5. Just wanted to give you a tip that the infamous director, Matt Pepper was just forced to resign from Bernalillo county Animal Care Services. He reportedly is taking a job somewhere back east. He was forced to resign on account of multiple federal EEOC complaints and lawsuits involving numerous charges of discrimination, retaliation, and whistleblower accusations. I’d be wary of any other municipalities that give this idiot a job. Sent from my iPad


    1. How does this pertain to the current subject? Hardly a fair post since it is unknown who you are and you sound like a pure basher.

  6. Finally, someone who really gets it and is doing the right things. Maybe we can clone her?
    As far as Matt Pepper, let’s keep an eye out for where he might be headed. We are in Michigan and our county is looking for a new AC Director. We don’t need this man! (Actually, no one needs this man)

  7. I quote the great Davyd Smith from Rescue One Dog in Colorado: “Nobody, and I mean nobody, writes about the shelter system like YesBiscuit!” I rest my case, your honor.

  8. Good for them! The high-kill animal shelter in New Braunfels TX hides pets from the public “to protect them.” I ran across this gem trying to justify all the secrecy regarding the pets being held at the New Braunfels TX shelter:

    “I also hear a lot of commotion about them [New Braunfels Humane Society] not posting enough pictures on their site. I want to explain the reasoning behind this. They have gorgeous, strong pits, beautiful full bred pups, posting them can actually be dangerous. If someone sees them and wants that dog for a dog fight, breeding, or just wants to steal it before the owner can find it, then the pictures make it so much easier. I know of a situation like that, it can happen unfortunately.”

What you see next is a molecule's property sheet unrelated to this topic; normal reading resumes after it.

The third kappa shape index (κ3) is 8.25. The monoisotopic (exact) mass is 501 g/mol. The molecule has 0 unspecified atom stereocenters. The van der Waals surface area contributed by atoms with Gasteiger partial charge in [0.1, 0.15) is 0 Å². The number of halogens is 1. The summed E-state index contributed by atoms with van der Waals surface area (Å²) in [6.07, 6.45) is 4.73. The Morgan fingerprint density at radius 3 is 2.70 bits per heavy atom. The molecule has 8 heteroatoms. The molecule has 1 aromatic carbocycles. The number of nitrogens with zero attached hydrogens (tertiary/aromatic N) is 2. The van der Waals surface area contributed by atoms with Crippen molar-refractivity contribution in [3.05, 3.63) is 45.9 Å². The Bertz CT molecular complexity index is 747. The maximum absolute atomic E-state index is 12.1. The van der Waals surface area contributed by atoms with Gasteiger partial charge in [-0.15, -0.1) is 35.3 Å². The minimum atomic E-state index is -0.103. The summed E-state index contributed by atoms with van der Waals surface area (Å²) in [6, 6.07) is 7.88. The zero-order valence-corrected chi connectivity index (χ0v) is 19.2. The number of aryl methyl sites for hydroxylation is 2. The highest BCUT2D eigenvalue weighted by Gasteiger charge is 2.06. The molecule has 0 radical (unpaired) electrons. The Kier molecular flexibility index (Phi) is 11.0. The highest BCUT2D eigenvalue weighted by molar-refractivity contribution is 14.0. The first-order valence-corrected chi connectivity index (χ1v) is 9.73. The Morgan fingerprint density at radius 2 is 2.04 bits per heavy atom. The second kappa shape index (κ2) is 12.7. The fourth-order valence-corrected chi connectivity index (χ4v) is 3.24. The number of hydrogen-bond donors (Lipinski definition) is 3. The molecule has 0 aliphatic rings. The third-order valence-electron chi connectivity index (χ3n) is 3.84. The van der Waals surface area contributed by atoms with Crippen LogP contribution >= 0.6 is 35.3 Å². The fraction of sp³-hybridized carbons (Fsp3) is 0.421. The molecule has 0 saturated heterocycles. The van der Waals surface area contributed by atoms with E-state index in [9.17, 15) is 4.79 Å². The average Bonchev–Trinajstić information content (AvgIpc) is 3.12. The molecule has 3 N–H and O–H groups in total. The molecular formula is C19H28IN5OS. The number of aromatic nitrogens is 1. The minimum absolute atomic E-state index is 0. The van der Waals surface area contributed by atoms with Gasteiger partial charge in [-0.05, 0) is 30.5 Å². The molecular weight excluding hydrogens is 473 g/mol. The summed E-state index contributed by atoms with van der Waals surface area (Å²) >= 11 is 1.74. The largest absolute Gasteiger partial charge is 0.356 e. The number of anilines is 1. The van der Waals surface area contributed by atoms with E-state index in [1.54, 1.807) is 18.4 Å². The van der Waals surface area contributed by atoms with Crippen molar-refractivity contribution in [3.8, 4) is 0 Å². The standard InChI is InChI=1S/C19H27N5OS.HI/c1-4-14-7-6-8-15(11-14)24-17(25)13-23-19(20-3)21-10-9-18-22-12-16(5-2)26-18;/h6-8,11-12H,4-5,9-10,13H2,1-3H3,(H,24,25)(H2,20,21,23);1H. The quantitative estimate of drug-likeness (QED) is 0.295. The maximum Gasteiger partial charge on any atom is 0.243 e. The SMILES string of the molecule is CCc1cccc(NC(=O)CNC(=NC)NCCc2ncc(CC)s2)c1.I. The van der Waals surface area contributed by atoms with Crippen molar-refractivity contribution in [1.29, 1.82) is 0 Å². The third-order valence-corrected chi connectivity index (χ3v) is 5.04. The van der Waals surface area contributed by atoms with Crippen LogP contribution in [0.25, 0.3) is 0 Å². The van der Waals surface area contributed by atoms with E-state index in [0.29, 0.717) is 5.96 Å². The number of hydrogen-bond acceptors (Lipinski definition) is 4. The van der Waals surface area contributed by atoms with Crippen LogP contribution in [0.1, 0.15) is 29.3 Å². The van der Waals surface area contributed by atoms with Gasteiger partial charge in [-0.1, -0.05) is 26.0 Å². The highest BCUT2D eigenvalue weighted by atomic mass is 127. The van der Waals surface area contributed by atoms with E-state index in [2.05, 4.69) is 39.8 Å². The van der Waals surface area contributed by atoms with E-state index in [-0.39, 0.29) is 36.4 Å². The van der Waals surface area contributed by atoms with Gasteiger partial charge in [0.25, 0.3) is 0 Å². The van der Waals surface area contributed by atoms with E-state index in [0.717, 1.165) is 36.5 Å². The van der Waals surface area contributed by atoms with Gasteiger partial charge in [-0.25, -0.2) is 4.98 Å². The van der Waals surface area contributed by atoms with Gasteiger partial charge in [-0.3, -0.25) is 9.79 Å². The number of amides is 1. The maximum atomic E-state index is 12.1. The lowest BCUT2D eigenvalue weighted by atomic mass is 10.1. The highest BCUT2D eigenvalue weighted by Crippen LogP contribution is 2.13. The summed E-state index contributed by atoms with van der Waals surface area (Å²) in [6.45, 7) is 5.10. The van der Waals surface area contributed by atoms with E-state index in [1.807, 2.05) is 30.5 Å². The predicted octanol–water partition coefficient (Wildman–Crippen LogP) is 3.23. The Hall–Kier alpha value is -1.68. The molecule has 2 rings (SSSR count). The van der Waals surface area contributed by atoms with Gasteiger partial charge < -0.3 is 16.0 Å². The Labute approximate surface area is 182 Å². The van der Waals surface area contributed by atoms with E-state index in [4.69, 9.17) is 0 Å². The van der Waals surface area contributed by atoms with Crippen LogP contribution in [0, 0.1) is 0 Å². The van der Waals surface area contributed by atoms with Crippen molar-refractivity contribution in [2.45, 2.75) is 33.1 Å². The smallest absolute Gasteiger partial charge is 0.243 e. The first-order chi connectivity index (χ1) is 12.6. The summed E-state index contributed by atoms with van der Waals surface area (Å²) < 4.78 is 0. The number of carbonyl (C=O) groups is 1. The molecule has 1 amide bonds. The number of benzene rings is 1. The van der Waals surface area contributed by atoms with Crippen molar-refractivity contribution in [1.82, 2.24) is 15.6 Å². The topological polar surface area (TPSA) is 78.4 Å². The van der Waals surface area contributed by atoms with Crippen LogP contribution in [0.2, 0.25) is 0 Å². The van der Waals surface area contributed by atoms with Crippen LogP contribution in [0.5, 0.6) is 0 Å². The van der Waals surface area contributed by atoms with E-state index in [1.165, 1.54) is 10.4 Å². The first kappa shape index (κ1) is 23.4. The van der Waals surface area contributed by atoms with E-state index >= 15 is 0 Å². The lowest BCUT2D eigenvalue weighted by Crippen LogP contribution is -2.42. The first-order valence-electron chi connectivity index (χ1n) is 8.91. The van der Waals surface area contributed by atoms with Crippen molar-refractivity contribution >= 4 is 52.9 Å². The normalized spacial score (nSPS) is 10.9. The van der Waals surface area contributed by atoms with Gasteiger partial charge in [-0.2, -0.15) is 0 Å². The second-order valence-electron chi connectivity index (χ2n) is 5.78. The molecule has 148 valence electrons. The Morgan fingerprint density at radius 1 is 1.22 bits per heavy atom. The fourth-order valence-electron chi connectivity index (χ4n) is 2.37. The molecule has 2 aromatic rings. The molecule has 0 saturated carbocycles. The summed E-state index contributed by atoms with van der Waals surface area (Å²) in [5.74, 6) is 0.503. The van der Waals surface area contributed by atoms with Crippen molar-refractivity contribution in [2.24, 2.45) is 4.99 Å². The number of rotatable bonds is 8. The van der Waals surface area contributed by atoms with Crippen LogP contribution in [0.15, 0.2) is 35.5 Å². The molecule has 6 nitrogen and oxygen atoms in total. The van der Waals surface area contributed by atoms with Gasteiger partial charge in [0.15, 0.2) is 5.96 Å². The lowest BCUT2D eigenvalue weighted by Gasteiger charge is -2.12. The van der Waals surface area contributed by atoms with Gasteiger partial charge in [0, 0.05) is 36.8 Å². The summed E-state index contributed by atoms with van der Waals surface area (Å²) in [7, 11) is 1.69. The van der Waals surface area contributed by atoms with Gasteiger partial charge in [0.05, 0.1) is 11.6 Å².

You have to watch out for the big, scary, irresponsible public.

    1. Oh, of course. Because verifying ownership and screening potential adopters is too hard, and those beautiful pit bulls are better off definitely dead than risking the small chance of possibly being adopted by a dog fighter?

  9. This is so great, I wish Vickie Brown could’ve seen this. She worked so tirellessly with No Kill Sonoma county to make changes and was a sweet lady. I am sure she is smiling down on this. RIP Vickie.

      1. She died a couple of months ago from what sounds like the flu. I was devastated, I met her at the No Kill conference last year and we corresponded regularly about the shelters and programs in her area. I did most of my No Kill shelter management work in Petaluma but wanted to see the other shelters. She was setting a tour of the various Sonoma facilities and when we finally had a date in late Spring she postponed because she wasn’t feeling well. Then…no answers to emails. Life is short. Do what you love.

  10. Dogs get out without you knowing! This statement is so, so true! Our dog got out of the yard and wandered off. My husband thought I let her in, I thought he let her in, she wasn’t by the back door. When we looked and saw that she’d JUMPED THE FENCE we searched and searched. She finally came when I called again, trotting up the sidewalk, happy as can be. It’s sad to think that if someone got her they might not have taken the extra time to contact us.

  11. Speaking from a breeders point of view, I would wish all shelters scanned owner surrender animals – I have all my puppies microchipped with me as a second contact just in case the owners are embarrassed to return it to me, as our agreement states, as I will take full responsibility for any puppy I breed.

  12. Finally, some thinking in the right direction! I hope that we can continue to make a difference in the thinking of all shelters! We continue to kill animals because it’s easier that trying to reunite pets with their owners! They need to understand the horrible heartbreak an owner suffers over a lost pet! I’m glad they’re trying to reunite lost pets with their owners! Killing is not the answer and won’t be tolerated!